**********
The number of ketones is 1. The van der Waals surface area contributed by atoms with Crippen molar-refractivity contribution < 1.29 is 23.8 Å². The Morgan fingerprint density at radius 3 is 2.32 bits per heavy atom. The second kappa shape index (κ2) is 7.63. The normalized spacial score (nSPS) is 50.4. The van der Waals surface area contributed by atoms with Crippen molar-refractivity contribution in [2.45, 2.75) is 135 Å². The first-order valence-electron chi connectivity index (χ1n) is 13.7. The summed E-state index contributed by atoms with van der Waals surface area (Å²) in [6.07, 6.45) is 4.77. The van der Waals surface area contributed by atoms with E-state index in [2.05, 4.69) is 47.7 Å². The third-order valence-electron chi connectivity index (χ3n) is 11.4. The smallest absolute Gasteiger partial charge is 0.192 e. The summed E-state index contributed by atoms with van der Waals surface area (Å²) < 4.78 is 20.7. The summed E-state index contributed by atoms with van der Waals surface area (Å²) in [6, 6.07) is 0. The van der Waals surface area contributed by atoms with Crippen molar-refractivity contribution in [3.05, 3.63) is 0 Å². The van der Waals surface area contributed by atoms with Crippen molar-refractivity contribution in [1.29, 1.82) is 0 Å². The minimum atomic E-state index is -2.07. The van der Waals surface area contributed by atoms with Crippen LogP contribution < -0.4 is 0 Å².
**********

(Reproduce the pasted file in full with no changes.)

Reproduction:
The number of ketones is 1. The van der Waals surface area contributed by atoms with Crippen molar-refractivity contribution < 1.29 is 23.8 Å². The Morgan fingerprint density at radius 3 is 2.32 bits per heavy atom. The second kappa shape index (κ2) is 7.63. The normalized spacial score (nSPS) is 50.4. The van der Waals surface area contributed by atoms with Crippen molar-refractivity contribution in [2.45, 2.75) is 135 Å². The first-order valence-electron chi connectivity index (χ1n) is 13.7. The summed E-state index contributed by atoms with van der Waals surface area (Å²) in [6.07, 6.45) is 4.77. The van der Waals surface area contributed by atoms with E-state index in [2.05, 4.69) is 47.7 Å². The third-order valence-electron chi connectivity index (χ3n) is 11.4. The smallest absolute Gasteiger partial charge is 0.192 e. The summed E-state index contributed by atoms with van der Waals surface area (Å²) < 4.78 is 20.7. The summed E-state index contributed by atoms with van der Waals surface area (Å²) in [6, 6.07) is 0. The van der Waals surface area contributed by atoms with Crippen molar-refractivity contribution in [3.05, 3.63) is 0 Å². The van der Waals surface area contributed by atoms with Crippen molar-refractivity contribution in [1.29, 1.82) is 0 Å². The minimum atomic E-state index is -2.07. The van der Waals surface area contributed by atoms with Crippen LogP contribution < -0.4 is 0 Å².